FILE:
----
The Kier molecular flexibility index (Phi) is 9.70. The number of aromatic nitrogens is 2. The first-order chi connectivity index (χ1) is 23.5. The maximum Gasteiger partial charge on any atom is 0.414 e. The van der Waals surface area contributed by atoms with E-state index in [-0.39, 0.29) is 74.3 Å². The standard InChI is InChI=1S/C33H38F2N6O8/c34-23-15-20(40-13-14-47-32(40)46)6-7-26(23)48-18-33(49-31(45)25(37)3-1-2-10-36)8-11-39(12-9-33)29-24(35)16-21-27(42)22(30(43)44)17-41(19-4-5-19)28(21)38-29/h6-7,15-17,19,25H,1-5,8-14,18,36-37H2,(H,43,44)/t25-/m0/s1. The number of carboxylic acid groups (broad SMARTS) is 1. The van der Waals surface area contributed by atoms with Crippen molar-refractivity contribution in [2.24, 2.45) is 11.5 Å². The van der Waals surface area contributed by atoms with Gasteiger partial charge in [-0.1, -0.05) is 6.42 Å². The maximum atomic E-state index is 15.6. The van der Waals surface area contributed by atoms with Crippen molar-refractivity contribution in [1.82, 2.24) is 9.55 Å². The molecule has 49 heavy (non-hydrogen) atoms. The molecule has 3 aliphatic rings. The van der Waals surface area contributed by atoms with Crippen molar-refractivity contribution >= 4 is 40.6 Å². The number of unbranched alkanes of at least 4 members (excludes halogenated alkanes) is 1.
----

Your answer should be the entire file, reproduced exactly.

The Kier molecular flexibility index (Phi) is 9.70. The number of aromatic nitrogens is 2. The first-order chi connectivity index (χ1) is 23.5. The maximum Gasteiger partial charge on any atom is 0.414 e. The van der Waals surface area contributed by atoms with E-state index in [-0.39, 0.29) is 74.3 Å². The standard InChI is InChI=1S/C33H38F2N6O8/c34-23-15-20(40-13-14-47-32(40)46)6-7-26(23)48-18-33(49-31(45)25(37)3-1-2-10-36)8-11-39(12-9-33)29-24(35)16-21-27(42)22(30(43)44)17-41(19-4-5-19)28(21)38-29/h6-7,15-17,19,25H,1-5,8-14,18,36-37H2,(H,43,44)/t25-/m0/s1. The number of carboxylic acid groups (broad SMARTS) is 1. The van der Waals surface area contributed by atoms with Crippen molar-refractivity contribution in [2.24, 2.45) is 11.5 Å². The van der Waals surface area contributed by atoms with Gasteiger partial charge in [-0.1, -0.05) is 6.42 Å². The maximum atomic E-state index is 15.6. The van der Waals surface area contributed by atoms with Crippen molar-refractivity contribution in [1.82, 2.24) is 9.55 Å². The molecule has 49 heavy (non-hydrogen) atoms. The molecule has 3 aliphatic rings. The van der Waals surface area contributed by atoms with Crippen molar-refractivity contribution >= 4 is 40.6 Å². The number of unbranched alkanes of at least 4 members (excludes halogenated alkanes) is 1.